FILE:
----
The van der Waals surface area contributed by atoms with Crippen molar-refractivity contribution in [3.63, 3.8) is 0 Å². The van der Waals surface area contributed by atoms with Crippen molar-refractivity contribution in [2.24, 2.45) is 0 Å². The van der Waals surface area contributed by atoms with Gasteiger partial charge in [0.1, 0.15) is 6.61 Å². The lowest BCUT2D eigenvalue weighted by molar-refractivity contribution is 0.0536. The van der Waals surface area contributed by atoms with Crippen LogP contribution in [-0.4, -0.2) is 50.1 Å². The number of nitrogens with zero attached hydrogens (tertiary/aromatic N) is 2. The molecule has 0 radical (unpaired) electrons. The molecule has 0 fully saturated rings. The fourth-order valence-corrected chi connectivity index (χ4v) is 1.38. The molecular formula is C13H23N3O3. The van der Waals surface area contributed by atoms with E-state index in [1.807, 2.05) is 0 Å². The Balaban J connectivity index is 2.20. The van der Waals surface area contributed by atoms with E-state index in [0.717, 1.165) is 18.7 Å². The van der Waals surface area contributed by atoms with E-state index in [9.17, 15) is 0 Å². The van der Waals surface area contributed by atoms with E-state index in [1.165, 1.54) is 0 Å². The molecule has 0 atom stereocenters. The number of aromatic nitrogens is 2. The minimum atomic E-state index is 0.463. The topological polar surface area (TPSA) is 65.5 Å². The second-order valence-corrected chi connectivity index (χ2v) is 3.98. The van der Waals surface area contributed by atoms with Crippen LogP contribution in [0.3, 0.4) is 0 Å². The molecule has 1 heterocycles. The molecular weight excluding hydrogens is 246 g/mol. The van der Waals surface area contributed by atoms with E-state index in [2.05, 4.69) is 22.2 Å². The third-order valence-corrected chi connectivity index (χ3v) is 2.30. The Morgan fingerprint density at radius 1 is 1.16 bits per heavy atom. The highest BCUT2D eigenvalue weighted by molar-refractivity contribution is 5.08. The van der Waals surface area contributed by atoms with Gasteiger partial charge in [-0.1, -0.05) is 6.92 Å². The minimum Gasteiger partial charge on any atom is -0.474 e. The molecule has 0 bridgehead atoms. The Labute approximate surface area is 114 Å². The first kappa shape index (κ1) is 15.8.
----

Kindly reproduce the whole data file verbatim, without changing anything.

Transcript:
The van der Waals surface area contributed by atoms with Crippen molar-refractivity contribution in [3.63, 3.8) is 0 Å². The van der Waals surface area contributed by atoms with Crippen molar-refractivity contribution in [2.24, 2.45) is 0 Å². The van der Waals surface area contributed by atoms with Gasteiger partial charge in [0.1, 0.15) is 6.61 Å². The lowest BCUT2D eigenvalue weighted by molar-refractivity contribution is 0.0536. The van der Waals surface area contributed by atoms with Crippen LogP contribution in [-0.4, -0.2) is 50.1 Å². The number of nitrogens with zero attached hydrogens (tertiary/aromatic N) is 2. The molecule has 0 radical (unpaired) electrons. The molecule has 0 fully saturated rings. The fourth-order valence-corrected chi connectivity index (χ4v) is 1.38. The molecular formula is C13H23N3O3. The van der Waals surface area contributed by atoms with E-state index in [1.807, 2.05) is 0 Å². The Balaban J connectivity index is 2.20. The van der Waals surface area contributed by atoms with E-state index in [0.717, 1.165) is 18.7 Å². The van der Waals surface area contributed by atoms with E-state index in [9.17, 15) is 0 Å². The van der Waals surface area contributed by atoms with E-state index in [1.165, 1.54) is 0 Å². The molecule has 0 atom stereocenters. The number of aromatic nitrogens is 2. The minimum atomic E-state index is 0.463. The topological polar surface area (TPSA) is 65.5 Å². The second-order valence-corrected chi connectivity index (χ2v) is 3.98. The van der Waals surface area contributed by atoms with Crippen LogP contribution in [0.3, 0.4) is 0 Å². The molecule has 1 heterocycles. The molecular weight excluding hydrogens is 246 g/mol. The van der Waals surface area contributed by atoms with E-state index in [2.05, 4.69) is 22.2 Å². The third-order valence-corrected chi connectivity index (χ3v) is 2.30. The Morgan fingerprint density at radius 1 is 1.16 bits per heavy atom. The highest BCUT2D eigenvalue weighted by molar-refractivity contribution is 5.08. The van der Waals surface area contributed by atoms with Gasteiger partial charge in [-0.1, -0.05) is 6.92 Å². The minimum Gasteiger partial charge on any atom is -0.474 e. The molecule has 0 bridgehead atoms. The Labute approximate surface area is 114 Å². The first kappa shape index (κ1) is 15.8.